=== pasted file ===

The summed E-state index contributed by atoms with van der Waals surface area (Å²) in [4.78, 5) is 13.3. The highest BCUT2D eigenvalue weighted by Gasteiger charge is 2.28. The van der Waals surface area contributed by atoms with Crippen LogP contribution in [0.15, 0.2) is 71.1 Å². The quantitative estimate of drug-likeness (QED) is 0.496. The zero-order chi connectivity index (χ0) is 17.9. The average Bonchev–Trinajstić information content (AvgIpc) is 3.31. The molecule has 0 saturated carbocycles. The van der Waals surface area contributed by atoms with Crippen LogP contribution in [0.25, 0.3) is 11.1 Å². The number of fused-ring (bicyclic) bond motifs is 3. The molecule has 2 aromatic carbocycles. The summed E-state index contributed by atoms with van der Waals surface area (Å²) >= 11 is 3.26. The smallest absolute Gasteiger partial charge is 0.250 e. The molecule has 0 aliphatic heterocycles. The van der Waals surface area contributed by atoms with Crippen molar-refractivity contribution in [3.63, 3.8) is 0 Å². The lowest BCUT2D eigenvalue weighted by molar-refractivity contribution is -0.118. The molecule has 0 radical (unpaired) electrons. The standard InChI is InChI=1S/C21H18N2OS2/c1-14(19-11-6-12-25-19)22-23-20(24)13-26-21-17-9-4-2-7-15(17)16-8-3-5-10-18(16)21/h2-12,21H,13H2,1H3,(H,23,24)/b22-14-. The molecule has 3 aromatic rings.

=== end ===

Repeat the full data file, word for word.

The summed E-state index contributed by atoms with van der Waals surface area (Å²) in [4.78, 5) is 13.3. The highest BCUT2D eigenvalue weighted by Gasteiger charge is 2.28. The van der Waals surface area contributed by atoms with Crippen LogP contribution in [0.15, 0.2) is 71.1 Å². The quantitative estimate of drug-likeness (QED) is 0.496. The zero-order chi connectivity index (χ0) is 17.9. The average Bonchev–Trinajstić information content (AvgIpc) is 3.31. The molecule has 0 saturated carbocycles. The van der Waals surface area contributed by atoms with Crippen LogP contribution in [0.25, 0.3) is 11.1 Å². The number of fused-ring (bicyclic) bond motifs is 3. The molecule has 2 aromatic carbocycles. The summed E-state index contributed by atoms with van der Waals surface area (Å²) >= 11 is 3.26. The smallest absolute Gasteiger partial charge is 0.250 e. The molecule has 0 aliphatic heterocycles. The van der Waals surface area contributed by atoms with Crippen molar-refractivity contribution in [3.63, 3.8) is 0 Å². The lowest BCUT2D eigenvalue weighted by molar-refractivity contribution is -0.118. The molecule has 0 radical (unpaired) electrons. The standard InChI is InChI=1S/C21H18N2OS2/c1-14(19-11-6-12-25-19)22-23-20(24)13-26-21-17-9-4-2-7-15(17)16-8-3-5-10-18(16)21/h2-12,21H,13H2,1H3,(H,23,24)/b22-14-. The molecule has 3 aromatic rings.